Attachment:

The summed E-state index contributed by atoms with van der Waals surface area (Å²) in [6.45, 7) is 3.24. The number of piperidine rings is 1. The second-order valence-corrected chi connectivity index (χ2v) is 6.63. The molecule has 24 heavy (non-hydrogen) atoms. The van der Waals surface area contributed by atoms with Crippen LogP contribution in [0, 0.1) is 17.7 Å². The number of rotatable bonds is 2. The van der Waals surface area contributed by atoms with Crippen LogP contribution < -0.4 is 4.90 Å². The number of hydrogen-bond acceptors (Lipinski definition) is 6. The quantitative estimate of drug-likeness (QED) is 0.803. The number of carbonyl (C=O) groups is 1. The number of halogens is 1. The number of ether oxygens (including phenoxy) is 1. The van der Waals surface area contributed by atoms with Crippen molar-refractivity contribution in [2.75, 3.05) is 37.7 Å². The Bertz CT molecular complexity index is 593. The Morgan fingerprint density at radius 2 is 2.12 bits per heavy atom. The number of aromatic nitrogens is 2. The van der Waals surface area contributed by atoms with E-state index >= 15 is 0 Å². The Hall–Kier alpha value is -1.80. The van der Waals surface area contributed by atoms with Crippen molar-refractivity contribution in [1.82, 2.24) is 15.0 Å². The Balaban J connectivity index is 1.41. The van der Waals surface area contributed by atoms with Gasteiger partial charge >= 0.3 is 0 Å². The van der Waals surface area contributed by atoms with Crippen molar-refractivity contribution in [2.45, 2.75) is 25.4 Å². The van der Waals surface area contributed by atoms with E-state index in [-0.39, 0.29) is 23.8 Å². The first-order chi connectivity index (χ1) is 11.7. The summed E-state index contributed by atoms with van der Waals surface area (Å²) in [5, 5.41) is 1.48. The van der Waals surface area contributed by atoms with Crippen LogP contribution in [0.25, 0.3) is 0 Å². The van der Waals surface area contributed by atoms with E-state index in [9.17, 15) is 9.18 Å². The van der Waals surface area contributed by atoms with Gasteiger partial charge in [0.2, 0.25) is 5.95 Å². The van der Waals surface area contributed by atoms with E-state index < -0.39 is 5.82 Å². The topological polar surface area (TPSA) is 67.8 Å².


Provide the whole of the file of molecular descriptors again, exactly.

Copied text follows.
The summed E-state index contributed by atoms with van der Waals surface area (Å²) in [6.45, 7) is 3.24. The number of piperidine rings is 1. The second-order valence-corrected chi connectivity index (χ2v) is 6.63. The molecule has 24 heavy (non-hydrogen) atoms. The van der Waals surface area contributed by atoms with Crippen LogP contribution in [0, 0.1) is 17.7 Å². The number of rotatable bonds is 2. The van der Waals surface area contributed by atoms with Crippen LogP contribution < -0.4 is 4.90 Å². The number of hydrogen-bond acceptors (Lipinski definition) is 6. The quantitative estimate of drug-likeness (QED) is 0.803. The number of carbonyl (C=O) groups is 1. The number of halogens is 1. The number of ether oxygens (including phenoxy) is 1. The van der Waals surface area contributed by atoms with Crippen molar-refractivity contribution in [2.75, 3.05) is 37.7 Å². The Bertz CT molecular complexity index is 593. The Morgan fingerprint density at radius 2 is 2.12 bits per heavy atom. The number of aromatic nitrogens is 2. The van der Waals surface area contributed by atoms with E-state index >= 15 is 0 Å². The Hall–Kier alpha value is -1.80. The van der Waals surface area contributed by atoms with Crippen molar-refractivity contribution in [1.82, 2.24) is 15.0 Å². The Balaban J connectivity index is 1.41. The van der Waals surface area contributed by atoms with Gasteiger partial charge >= 0.3 is 0 Å². The van der Waals surface area contributed by atoms with Crippen molar-refractivity contribution in [2.45, 2.75) is 25.4 Å². The van der Waals surface area contributed by atoms with E-state index in [-0.39, 0.29) is 23.8 Å². The first-order chi connectivity index (χ1) is 11.7. The summed E-state index contributed by atoms with van der Waals surface area (Å²) in [5, 5.41) is 1.48. The van der Waals surface area contributed by atoms with Crippen LogP contribution in [0.25, 0.3) is 0 Å². The van der Waals surface area contributed by atoms with E-state index in [9.17, 15) is 9.18 Å². The van der Waals surface area contributed by atoms with Gasteiger partial charge in [0.2, 0.25) is 5.95 Å². The van der Waals surface area contributed by atoms with E-state index < -0.39 is 5.82 Å². The topological polar surface area (TPSA) is 67.8 Å².